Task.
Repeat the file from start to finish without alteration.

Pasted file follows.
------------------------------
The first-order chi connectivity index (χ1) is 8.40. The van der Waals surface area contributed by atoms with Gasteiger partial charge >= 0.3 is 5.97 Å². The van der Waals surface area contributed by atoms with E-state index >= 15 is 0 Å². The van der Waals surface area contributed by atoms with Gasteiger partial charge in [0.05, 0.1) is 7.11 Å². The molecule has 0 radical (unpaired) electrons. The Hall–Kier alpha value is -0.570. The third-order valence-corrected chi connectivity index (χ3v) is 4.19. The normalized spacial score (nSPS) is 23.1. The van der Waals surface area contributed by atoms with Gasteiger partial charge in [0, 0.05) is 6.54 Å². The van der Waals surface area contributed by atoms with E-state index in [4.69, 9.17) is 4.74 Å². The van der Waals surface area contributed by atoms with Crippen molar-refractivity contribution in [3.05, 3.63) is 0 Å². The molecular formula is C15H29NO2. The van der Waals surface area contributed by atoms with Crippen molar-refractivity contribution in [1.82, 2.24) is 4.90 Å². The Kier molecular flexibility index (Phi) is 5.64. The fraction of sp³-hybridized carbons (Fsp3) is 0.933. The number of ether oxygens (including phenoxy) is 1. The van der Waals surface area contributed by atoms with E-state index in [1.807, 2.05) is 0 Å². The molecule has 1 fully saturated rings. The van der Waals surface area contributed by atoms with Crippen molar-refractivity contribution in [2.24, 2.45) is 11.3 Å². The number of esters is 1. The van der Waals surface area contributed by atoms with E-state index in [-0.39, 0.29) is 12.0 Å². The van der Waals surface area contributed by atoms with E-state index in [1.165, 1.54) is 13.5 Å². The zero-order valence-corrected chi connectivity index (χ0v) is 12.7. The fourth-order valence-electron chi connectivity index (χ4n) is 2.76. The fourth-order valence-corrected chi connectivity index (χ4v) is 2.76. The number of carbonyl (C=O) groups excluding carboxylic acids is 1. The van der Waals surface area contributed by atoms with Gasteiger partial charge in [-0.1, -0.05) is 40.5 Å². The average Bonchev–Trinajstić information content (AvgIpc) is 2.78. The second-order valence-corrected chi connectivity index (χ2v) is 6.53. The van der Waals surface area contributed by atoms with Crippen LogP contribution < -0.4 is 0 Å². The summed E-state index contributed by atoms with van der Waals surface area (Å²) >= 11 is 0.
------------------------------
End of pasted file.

The first-order chi connectivity index (χ1) is 8.40. The van der Waals surface area contributed by atoms with Gasteiger partial charge >= 0.3 is 5.97 Å². The van der Waals surface area contributed by atoms with E-state index >= 15 is 0 Å². The van der Waals surface area contributed by atoms with Gasteiger partial charge in [0.05, 0.1) is 7.11 Å². The molecule has 0 radical (unpaired) electrons. The Hall–Kier alpha value is -0.570. The third-order valence-corrected chi connectivity index (χ3v) is 4.19. The normalized spacial score (nSPS) is 23.1. The van der Waals surface area contributed by atoms with Gasteiger partial charge in [0, 0.05) is 6.54 Å². The van der Waals surface area contributed by atoms with E-state index in [4.69, 9.17) is 4.74 Å². The van der Waals surface area contributed by atoms with Crippen molar-refractivity contribution in [3.05, 3.63) is 0 Å². The molecular formula is C15H29NO2. The van der Waals surface area contributed by atoms with Crippen molar-refractivity contribution in [1.82, 2.24) is 4.90 Å². The Kier molecular flexibility index (Phi) is 5.64. The fraction of sp³-hybridized carbons (Fsp3) is 0.933. The number of ether oxygens (including phenoxy) is 1. The van der Waals surface area contributed by atoms with E-state index in [1.807, 2.05) is 0 Å². The molecule has 1 fully saturated rings. The van der Waals surface area contributed by atoms with Crippen molar-refractivity contribution in [2.24, 2.45) is 11.3 Å². The number of esters is 1. The van der Waals surface area contributed by atoms with E-state index in [-0.39, 0.29) is 12.0 Å². The van der Waals surface area contributed by atoms with E-state index in [1.165, 1.54) is 13.5 Å². The zero-order valence-corrected chi connectivity index (χ0v) is 12.7. The fourth-order valence-electron chi connectivity index (χ4n) is 2.76. The fourth-order valence-corrected chi connectivity index (χ4v) is 2.76. The number of carbonyl (C=O) groups excluding carboxylic acids is 1. The van der Waals surface area contributed by atoms with Gasteiger partial charge in [-0.1, -0.05) is 40.5 Å². The average Bonchev–Trinajstić information content (AvgIpc) is 2.78. The second-order valence-corrected chi connectivity index (χ2v) is 6.53. The van der Waals surface area contributed by atoms with Crippen LogP contribution < -0.4 is 0 Å². The summed E-state index contributed by atoms with van der Waals surface area (Å²) >= 11 is 0.